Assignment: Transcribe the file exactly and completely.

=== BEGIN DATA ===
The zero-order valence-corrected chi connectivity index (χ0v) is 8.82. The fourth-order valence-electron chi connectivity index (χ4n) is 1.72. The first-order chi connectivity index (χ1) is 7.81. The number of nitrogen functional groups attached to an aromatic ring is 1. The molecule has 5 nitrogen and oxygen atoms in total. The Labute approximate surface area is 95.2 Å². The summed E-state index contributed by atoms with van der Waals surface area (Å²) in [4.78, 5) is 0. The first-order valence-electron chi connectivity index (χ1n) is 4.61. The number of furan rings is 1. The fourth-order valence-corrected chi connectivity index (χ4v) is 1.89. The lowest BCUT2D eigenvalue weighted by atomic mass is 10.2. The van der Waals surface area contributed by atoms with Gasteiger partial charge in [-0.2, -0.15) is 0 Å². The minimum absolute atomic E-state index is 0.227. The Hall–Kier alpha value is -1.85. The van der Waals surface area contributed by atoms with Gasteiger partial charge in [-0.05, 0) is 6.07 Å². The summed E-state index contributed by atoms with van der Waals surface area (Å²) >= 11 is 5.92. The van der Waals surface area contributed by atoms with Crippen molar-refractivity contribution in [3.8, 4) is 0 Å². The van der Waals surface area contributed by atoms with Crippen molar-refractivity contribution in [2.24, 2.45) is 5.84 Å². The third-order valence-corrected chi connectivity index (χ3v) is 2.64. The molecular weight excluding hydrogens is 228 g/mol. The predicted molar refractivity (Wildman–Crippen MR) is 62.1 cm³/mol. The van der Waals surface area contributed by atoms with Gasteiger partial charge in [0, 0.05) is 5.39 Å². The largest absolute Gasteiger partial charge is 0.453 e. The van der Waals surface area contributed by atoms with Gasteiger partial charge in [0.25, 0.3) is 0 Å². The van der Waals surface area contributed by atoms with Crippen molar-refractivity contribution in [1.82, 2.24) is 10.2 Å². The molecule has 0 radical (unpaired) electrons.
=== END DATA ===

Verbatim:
The zero-order valence-corrected chi connectivity index (χ0v) is 8.82. The fourth-order valence-electron chi connectivity index (χ4n) is 1.72. The first-order chi connectivity index (χ1) is 7.81. The number of nitrogen functional groups attached to an aromatic ring is 1. The molecule has 5 nitrogen and oxygen atoms in total. The Labute approximate surface area is 95.2 Å². The summed E-state index contributed by atoms with van der Waals surface area (Å²) in [4.78, 5) is 0. The first-order valence-electron chi connectivity index (χ1n) is 4.61. The number of furan rings is 1. The fourth-order valence-corrected chi connectivity index (χ4v) is 1.89. The lowest BCUT2D eigenvalue weighted by atomic mass is 10.2. The van der Waals surface area contributed by atoms with Gasteiger partial charge in [-0.2, -0.15) is 0 Å². The minimum absolute atomic E-state index is 0.227. The Hall–Kier alpha value is -1.85. The van der Waals surface area contributed by atoms with Gasteiger partial charge in [-0.05, 0) is 6.07 Å². The summed E-state index contributed by atoms with van der Waals surface area (Å²) >= 11 is 5.92. The van der Waals surface area contributed by atoms with Crippen molar-refractivity contribution in [3.8, 4) is 0 Å². The van der Waals surface area contributed by atoms with Crippen molar-refractivity contribution in [2.24, 2.45) is 5.84 Å². The third-order valence-corrected chi connectivity index (χ3v) is 2.64. The molecular weight excluding hydrogens is 228 g/mol. The predicted molar refractivity (Wildman–Crippen MR) is 62.1 cm³/mol. The van der Waals surface area contributed by atoms with Gasteiger partial charge in [0, 0.05) is 5.39 Å². The largest absolute Gasteiger partial charge is 0.453 e. The van der Waals surface area contributed by atoms with Gasteiger partial charge in [0.25, 0.3) is 0 Å². The van der Waals surface area contributed by atoms with Crippen molar-refractivity contribution in [1.82, 2.24) is 10.2 Å². The molecule has 0 radical (unpaired) electrons.